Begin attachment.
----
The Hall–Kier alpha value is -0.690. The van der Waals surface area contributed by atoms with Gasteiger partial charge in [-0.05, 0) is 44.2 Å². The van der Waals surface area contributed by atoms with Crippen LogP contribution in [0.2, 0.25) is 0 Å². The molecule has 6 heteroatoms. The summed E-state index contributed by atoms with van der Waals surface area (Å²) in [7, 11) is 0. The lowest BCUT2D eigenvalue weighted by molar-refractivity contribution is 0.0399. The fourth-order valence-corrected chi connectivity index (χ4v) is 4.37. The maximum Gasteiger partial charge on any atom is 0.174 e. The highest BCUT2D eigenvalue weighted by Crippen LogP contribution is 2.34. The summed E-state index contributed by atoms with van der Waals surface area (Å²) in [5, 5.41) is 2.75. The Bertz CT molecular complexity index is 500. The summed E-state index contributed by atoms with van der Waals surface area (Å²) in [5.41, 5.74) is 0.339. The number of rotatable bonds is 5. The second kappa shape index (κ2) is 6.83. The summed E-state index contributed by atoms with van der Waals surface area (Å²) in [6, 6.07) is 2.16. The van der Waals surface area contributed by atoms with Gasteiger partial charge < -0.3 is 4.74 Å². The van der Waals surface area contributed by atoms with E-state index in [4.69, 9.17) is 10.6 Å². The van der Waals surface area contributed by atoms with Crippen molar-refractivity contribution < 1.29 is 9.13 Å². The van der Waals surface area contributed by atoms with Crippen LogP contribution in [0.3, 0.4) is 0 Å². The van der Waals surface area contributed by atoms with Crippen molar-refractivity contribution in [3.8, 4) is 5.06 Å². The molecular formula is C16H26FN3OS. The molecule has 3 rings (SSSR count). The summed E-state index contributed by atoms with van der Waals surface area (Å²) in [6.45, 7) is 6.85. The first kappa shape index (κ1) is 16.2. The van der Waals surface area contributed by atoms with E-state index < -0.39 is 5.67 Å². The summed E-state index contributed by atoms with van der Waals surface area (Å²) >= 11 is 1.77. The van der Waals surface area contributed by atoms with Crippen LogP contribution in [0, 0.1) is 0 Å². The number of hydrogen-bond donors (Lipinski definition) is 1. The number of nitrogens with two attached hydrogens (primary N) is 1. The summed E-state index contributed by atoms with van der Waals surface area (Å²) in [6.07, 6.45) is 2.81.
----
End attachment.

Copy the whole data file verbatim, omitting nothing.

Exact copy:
The Hall–Kier alpha value is -0.690. The van der Waals surface area contributed by atoms with Gasteiger partial charge in [-0.05, 0) is 44.2 Å². The van der Waals surface area contributed by atoms with Crippen LogP contribution in [0.2, 0.25) is 0 Å². The molecule has 6 heteroatoms. The summed E-state index contributed by atoms with van der Waals surface area (Å²) in [7, 11) is 0. The lowest BCUT2D eigenvalue weighted by molar-refractivity contribution is 0.0399. The fourth-order valence-corrected chi connectivity index (χ4v) is 4.37. The maximum Gasteiger partial charge on any atom is 0.174 e. The highest BCUT2D eigenvalue weighted by Crippen LogP contribution is 2.34. The summed E-state index contributed by atoms with van der Waals surface area (Å²) in [5, 5.41) is 2.75. The Bertz CT molecular complexity index is 500. The summed E-state index contributed by atoms with van der Waals surface area (Å²) in [5.41, 5.74) is 0.339. The number of rotatable bonds is 5. The second kappa shape index (κ2) is 6.83. The summed E-state index contributed by atoms with van der Waals surface area (Å²) in [6, 6.07) is 2.16. The van der Waals surface area contributed by atoms with Gasteiger partial charge < -0.3 is 4.74 Å². The van der Waals surface area contributed by atoms with E-state index in [4.69, 9.17) is 10.6 Å². The van der Waals surface area contributed by atoms with Crippen molar-refractivity contribution < 1.29 is 9.13 Å². The van der Waals surface area contributed by atoms with Crippen LogP contribution in [0.3, 0.4) is 0 Å². The van der Waals surface area contributed by atoms with Crippen molar-refractivity contribution in [3.8, 4) is 5.06 Å². The molecular formula is C16H26FN3OS. The molecule has 3 rings (SSSR count). The summed E-state index contributed by atoms with van der Waals surface area (Å²) in [6.45, 7) is 6.85. The first kappa shape index (κ1) is 16.2. The van der Waals surface area contributed by atoms with E-state index < -0.39 is 5.67 Å². The summed E-state index contributed by atoms with van der Waals surface area (Å²) >= 11 is 1.77. The van der Waals surface area contributed by atoms with Crippen LogP contribution in [0, 0.1) is 0 Å². The number of hydrogen-bond donors (Lipinski definition) is 1. The number of nitrogens with two attached hydrogens (primary N) is 1. The summed E-state index contributed by atoms with van der Waals surface area (Å²) in [6.07, 6.45) is 2.81.